This is an HTML version of an attachment to the Official Information request 'New Zealand Police Forensic Services and accreditation to international standards.'.

13 July 2023 
Sean Doyle  
[FYI request #22694 email] 
Dear Mr Doyle 
Request for information 
Thank you for your Official Information Act 1982 (OIA) request of 5 May 2023, in which you request: 
‘In the past, has any forensic service provided by the New Zealand Police been 
accredited to an international standard? For example, has the Document Examination 
Section previously been accredited to ISO/IEC 17025? 
If any service has been accredited in the past, then when was that accreditation gained, 
when did it cease and what was the standard? 
Why are New Zealand Police Forensic Services not accredited to an international 
In response to your request, I can advise that New Zealand Police do not currently use international 
accreditation as a method of quality assurance in relation to any of our forensic services. 
Rather, our forensic service units operate to Australasian standards and have comprehensive and 
robust internal quality assurance programmes. 
The New Zealand Police Document Examination Section (NZPDES) is the only Police forensic 
service to have previously been accredited internationally. The NZPDES was accredited in the 
discipline of questioned documents by the American Society of Crime Laboratory Directors/Laboratory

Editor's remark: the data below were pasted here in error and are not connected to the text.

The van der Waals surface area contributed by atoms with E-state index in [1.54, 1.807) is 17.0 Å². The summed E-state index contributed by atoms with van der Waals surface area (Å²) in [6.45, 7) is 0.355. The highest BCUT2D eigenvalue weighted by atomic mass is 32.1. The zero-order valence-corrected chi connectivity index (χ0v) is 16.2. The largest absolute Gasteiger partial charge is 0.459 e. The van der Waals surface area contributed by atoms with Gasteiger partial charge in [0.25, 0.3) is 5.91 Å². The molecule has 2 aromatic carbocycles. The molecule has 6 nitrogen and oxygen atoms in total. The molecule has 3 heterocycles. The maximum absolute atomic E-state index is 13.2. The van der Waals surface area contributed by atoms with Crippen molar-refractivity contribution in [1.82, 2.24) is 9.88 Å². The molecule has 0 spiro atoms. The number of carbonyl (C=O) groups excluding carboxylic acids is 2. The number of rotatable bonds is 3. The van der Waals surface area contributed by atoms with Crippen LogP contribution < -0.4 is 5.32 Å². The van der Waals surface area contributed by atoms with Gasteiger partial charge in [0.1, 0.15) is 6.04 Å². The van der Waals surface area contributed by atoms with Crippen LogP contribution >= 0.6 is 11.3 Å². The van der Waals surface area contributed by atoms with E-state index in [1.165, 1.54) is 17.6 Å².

Accreditation Board (ASCLD/LAB) on 28 June 1996. 
The ASCLD/LAB accreditation program gradual y transitioned to the ASCLD/LAB-International 
program comprising ISO/IEC 17025:2005 and ASCLD/LAB-International Supplemental Requirements 
for Testing Laboratories:2011.  The NZPDES was accredited in this program in the field of Forensic 
Science Testing: Questioned Documents on 17 September 2012. 
The NZPDES ceased involvement in this program in 2020.  The decision not to renew this accreditation 
took into account factors including weighing the benefits gained against the costs to maintain 
The NZPDES continues to operate under the same comprehensive quality assurance programme, 
including participation in formal international questioned document and handwriting proficiency tests. 

New Zealand Police forensic services staff are frequently required to give expert evidence in Court 
and have been accepted as experts in the District and High Courts, and in the Court of Appeal. 
I trust this information and material adequately addresses your request. 
Yours sincerely 
Warren Olsson  
Detective Inspector 
National Criminal Investigations Group 
Police National Headquarters